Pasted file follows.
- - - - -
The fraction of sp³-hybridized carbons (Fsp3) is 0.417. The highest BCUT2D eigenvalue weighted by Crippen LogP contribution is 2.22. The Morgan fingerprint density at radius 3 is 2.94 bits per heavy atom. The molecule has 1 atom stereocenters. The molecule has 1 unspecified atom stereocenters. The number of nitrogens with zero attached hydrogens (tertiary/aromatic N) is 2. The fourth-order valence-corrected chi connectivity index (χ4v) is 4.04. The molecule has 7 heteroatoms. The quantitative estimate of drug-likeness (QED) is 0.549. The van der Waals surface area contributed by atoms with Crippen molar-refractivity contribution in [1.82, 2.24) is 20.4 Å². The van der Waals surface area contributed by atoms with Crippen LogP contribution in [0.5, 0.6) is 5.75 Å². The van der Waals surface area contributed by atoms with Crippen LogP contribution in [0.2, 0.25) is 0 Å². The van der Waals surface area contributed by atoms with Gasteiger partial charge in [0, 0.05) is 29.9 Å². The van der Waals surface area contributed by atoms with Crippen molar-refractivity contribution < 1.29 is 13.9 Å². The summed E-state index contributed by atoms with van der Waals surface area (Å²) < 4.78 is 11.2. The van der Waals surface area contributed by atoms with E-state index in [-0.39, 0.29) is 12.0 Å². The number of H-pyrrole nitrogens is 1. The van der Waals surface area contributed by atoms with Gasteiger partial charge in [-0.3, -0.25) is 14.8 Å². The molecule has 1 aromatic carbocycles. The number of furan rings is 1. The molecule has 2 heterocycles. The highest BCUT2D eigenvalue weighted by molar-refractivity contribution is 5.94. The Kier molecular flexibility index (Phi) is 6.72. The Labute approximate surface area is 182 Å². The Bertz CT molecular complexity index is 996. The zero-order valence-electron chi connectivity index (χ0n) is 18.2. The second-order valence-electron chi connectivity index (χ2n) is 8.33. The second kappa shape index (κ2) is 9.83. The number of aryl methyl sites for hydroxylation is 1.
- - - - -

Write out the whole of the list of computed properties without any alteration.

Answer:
The fraction of sp³-hybridized carbons (Fsp3) is 0.417. The highest BCUT2D eigenvalue weighted by Crippen LogP contribution is 2.22. The Morgan fingerprint density at radius 3 is 2.94 bits per heavy atom. The molecule has 1 atom stereocenters. The molecule has 1 unspecified atom stereocenters. The number of nitrogens with zero attached hydrogens (tertiary/aromatic N) is 2. The fourth-order valence-corrected chi connectivity index (χ4v) is 4.04. The molecule has 7 heteroatoms. The quantitative estimate of drug-likeness (QED) is 0.549. The van der Waals surface area contributed by atoms with Crippen molar-refractivity contribution in [1.82, 2.24) is 20.4 Å². The van der Waals surface area contributed by atoms with Crippen LogP contribution in [0.5, 0.6) is 5.75 Å². The van der Waals surface area contributed by atoms with Crippen LogP contribution in [0.2, 0.25) is 0 Å². The van der Waals surface area contributed by atoms with Gasteiger partial charge in [0, 0.05) is 29.9 Å². The van der Waals surface area contributed by atoms with Crippen molar-refractivity contribution < 1.29 is 13.9 Å². The summed E-state index contributed by atoms with van der Waals surface area (Å²) < 4.78 is 11.2. The van der Waals surface area contributed by atoms with E-state index in [-0.39, 0.29) is 12.0 Å². The number of H-pyrrole nitrogens is 1. The van der Waals surface area contributed by atoms with Gasteiger partial charge in [-0.3, -0.25) is 14.8 Å². The molecule has 1 aromatic carbocycles. The number of furan rings is 1. The molecule has 2 heterocycles. The highest BCUT2D eigenvalue weighted by molar-refractivity contribution is 5.94. The Kier molecular flexibility index (Phi) is 6.72. The Labute approximate surface area is 182 Å². The Bertz CT molecular complexity index is 996. The zero-order valence-electron chi connectivity index (χ0n) is 18.2. The second-order valence-electron chi connectivity index (χ2n) is 8.33. The second kappa shape index (κ2) is 9.83. The number of aryl methyl sites for hydroxylation is 1.